Gov. Doug Burgum this week signed legislation that caps a four-year collaborative effort to pave the way for authentic learning and flexibility in pathways for North Dakota students to achieve graduation.
“Senate Bill 2196 is a monumental victory for North Dakota students, opening the door for school districts to design student learning that recognizes space, place and time not as barriers but as levers to transform how we deliver a world-class education to all students,” Burgum said. “This could not have happened without the partnership with teachers, administrators, and legislative and executive branch leaders to be a voice for change. We’re deeply grateful to the bill sponsors and the House and Senate members for their support of this legislation.”
Senate Bill 2196 was introduced by Sen. Donald Schaible and co-sponsored by Sens. Kyle Davison and Erin Oban and Reps. Pat Heinert, Cynthia Schreiber-Beck and Denton Zubke. It received overwhelming support in both chambers, passing the Senate 46-1 and the House 90-2.
Creating personalized graduation pathways to complement the traditional credit-hour K-12 education system was the No. 1 recommendation provided by the Governor’s Innovative Education Task Force, which Burgum formed through executive order in September 2017. The 15-member task force included legislators, teachers, administrators and other K-12 education stakeholders who met 10 times over the course of 14 months and endorsed a dozen policy recommendations, including creating the K-12 Coordinating Council that meets quarterly.
“A student’s ability to learn is not completely dependent upon how much time he or she spends sitting in a classroom,” said State Superintendent Kirsten Baesler, who served on the task force. “This bill offers flexibility to our students to achieve other academic goals and methods of learning after they’ve mastered a subject. It allows for more personalized education. And it does this while maintaining academic strength and accountability.”
The legislation provides the state the flexibility to recognize a certified learning continuum as a rigorous, personalized pathway for students to demonstrate knowledge, skills and understandings beyond the traditional learning model.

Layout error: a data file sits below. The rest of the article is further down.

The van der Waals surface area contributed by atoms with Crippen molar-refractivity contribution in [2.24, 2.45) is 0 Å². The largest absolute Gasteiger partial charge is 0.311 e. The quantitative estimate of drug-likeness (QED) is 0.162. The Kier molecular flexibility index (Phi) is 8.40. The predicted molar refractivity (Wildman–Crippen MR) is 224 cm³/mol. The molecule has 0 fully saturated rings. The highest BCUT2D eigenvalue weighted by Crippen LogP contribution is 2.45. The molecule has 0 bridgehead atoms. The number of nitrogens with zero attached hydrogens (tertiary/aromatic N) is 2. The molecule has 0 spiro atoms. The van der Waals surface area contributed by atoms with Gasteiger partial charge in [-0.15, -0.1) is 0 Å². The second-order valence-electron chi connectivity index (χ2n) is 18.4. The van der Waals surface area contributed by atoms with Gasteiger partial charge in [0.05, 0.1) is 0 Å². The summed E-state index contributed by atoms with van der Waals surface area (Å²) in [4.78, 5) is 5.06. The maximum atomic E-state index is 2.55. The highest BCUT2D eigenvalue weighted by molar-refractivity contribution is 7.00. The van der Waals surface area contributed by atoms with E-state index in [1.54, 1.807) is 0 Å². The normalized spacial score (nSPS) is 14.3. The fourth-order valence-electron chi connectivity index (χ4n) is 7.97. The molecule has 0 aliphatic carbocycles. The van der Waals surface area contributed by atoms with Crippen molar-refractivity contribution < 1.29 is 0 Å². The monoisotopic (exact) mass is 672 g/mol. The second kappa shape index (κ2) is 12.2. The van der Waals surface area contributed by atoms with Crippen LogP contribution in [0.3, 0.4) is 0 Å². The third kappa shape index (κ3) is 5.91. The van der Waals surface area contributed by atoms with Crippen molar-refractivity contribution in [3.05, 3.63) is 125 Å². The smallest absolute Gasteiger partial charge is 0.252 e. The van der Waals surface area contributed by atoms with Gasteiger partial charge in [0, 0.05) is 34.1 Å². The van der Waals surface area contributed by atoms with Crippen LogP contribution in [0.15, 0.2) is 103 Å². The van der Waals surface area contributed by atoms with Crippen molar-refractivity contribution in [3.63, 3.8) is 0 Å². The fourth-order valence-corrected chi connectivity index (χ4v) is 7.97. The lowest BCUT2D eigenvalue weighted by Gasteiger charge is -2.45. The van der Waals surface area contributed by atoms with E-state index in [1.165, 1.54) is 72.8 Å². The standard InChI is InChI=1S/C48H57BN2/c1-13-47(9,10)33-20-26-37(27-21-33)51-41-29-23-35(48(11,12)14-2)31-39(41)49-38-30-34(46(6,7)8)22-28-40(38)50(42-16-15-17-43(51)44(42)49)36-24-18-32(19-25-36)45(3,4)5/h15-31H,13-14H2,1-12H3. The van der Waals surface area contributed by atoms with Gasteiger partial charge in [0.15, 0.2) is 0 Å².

“Senate Bill 2196 is a landmark piece of legislation for the state of North Dakota,” said Cory Steiner, Northern Cass School District superintendent. “It will allow districts to personalize the learning experience and create a system which values every learner as an individual. This bill is historic and will allow our state to truly build a learner-centered model of education.”
Four school districts currently participate in systemwide transformation through a partnership with the North Dakota Department of Public Instruction and the nonprofit KnowledgeWorks. The Northern Cass, Oakes and West Fargo school districts and the Marmot School at the Youth Correctional Center in Mandan are leading these efforts to inspire change and promote student-centered practices through the development of a learning continuum.
Under SB 2196, all school districts will be provided the opportunity to propose and adopt a mastery learning framework policy that awards students the credits necessary to graduate from high school through demonstrated mastery of learning continuum competencies.
“Senate Bill 2196 has the power to enrich our learners like we’ve never done before. It will allow us to help curb the mental health crisis that continues to grow at a faster and faster rate across the country by connecting learner interest and passion with real and relevant work,” said Travis Jordan, superintendent for Beulah Public School District. “It was remarkable to see business leaders and other industries work together with school officials to provide a pathway for growth not only for our learners but our communities as well."